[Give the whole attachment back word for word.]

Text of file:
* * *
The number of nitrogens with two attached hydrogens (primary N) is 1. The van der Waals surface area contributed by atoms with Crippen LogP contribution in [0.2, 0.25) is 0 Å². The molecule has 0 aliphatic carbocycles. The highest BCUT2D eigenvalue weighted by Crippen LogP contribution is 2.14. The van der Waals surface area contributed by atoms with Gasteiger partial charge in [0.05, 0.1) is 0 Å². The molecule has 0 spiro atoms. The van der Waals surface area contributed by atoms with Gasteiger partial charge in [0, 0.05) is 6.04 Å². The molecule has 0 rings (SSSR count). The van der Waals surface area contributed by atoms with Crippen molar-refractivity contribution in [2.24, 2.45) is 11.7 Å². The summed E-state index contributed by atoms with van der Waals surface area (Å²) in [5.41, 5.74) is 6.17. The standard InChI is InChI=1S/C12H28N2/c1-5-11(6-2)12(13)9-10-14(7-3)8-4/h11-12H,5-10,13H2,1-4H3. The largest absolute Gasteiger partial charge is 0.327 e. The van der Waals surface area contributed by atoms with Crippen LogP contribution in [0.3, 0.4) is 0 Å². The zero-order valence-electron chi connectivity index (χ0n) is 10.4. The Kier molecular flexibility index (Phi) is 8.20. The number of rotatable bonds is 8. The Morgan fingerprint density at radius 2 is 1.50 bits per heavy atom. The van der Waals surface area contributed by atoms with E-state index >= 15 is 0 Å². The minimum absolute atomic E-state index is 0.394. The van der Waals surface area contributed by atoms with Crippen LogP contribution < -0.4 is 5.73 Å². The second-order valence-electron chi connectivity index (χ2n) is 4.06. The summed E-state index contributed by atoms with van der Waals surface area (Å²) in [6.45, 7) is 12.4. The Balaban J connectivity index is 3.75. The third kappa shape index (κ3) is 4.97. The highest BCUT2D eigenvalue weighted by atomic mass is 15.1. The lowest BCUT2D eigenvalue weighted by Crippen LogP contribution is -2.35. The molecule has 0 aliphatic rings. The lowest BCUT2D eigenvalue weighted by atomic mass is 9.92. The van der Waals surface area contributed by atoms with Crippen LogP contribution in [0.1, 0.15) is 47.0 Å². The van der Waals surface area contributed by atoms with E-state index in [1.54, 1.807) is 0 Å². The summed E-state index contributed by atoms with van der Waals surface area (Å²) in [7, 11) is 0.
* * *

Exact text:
The number of nitrogens with two attached hydrogens (primary N) is 1. The van der Waals surface area contributed by atoms with Crippen LogP contribution in [0.2, 0.25) is 0 Å². The molecule has 0 aliphatic carbocycles. The highest BCUT2D eigenvalue weighted by Crippen LogP contribution is 2.14. The van der Waals surface area contributed by atoms with Gasteiger partial charge in [0.05, 0.1) is 0 Å². The molecule has 0 spiro atoms. The van der Waals surface area contributed by atoms with Gasteiger partial charge in [0, 0.05) is 6.04 Å². The molecule has 0 rings (SSSR count). The van der Waals surface area contributed by atoms with Crippen molar-refractivity contribution in [2.24, 2.45) is 11.7 Å². The summed E-state index contributed by atoms with van der Waals surface area (Å²) in [5.41, 5.74) is 6.17. The standard InChI is InChI=1S/C12H28N2/c1-5-11(6-2)12(13)9-10-14(7-3)8-4/h11-12H,5-10,13H2,1-4H3. The largest absolute Gasteiger partial charge is 0.327 e. The van der Waals surface area contributed by atoms with Crippen LogP contribution in [0.3, 0.4) is 0 Å². The zero-order valence-electron chi connectivity index (χ0n) is 10.4. The Kier molecular flexibility index (Phi) is 8.20. The number of rotatable bonds is 8. The Morgan fingerprint density at radius 2 is 1.50 bits per heavy atom. The van der Waals surface area contributed by atoms with E-state index >= 15 is 0 Å². The minimum absolute atomic E-state index is 0.394. The van der Waals surface area contributed by atoms with Crippen LogP contribution < -0.4 is 5.73 Å². The second-order valence-electron chi connectivity index (χ2n) is 4.06. The summed E-state index contributed by atoms with van der Waals surface area (Å²) in [6.45, 7) is 12.4. The Balaban J connectivity index is 3.75. The third kappa shape index (κ3) is 4.97. The highest BCUT2D eigenvalue weighted by atomic mass is 15.1. The lowest BCUT2D eigenvalue weighted by Crippen LogP contribution is -2.35. The molecule has 0 aliphatic rings. The lowest BCUT2D eigenvalue weighted by atomic mass is 9.92. The van der Waals surface area contributed by atoms with Crippen LogP contribution in [0.1, 0.15) is 47.0 Å². The van der Waals surface area contributed by atoms with E-state index in [1.54, 1.807) is 0 Å². The summed E-state index contributed by atoms with van der Waals surface area (Å²) in [7, 11) is 0.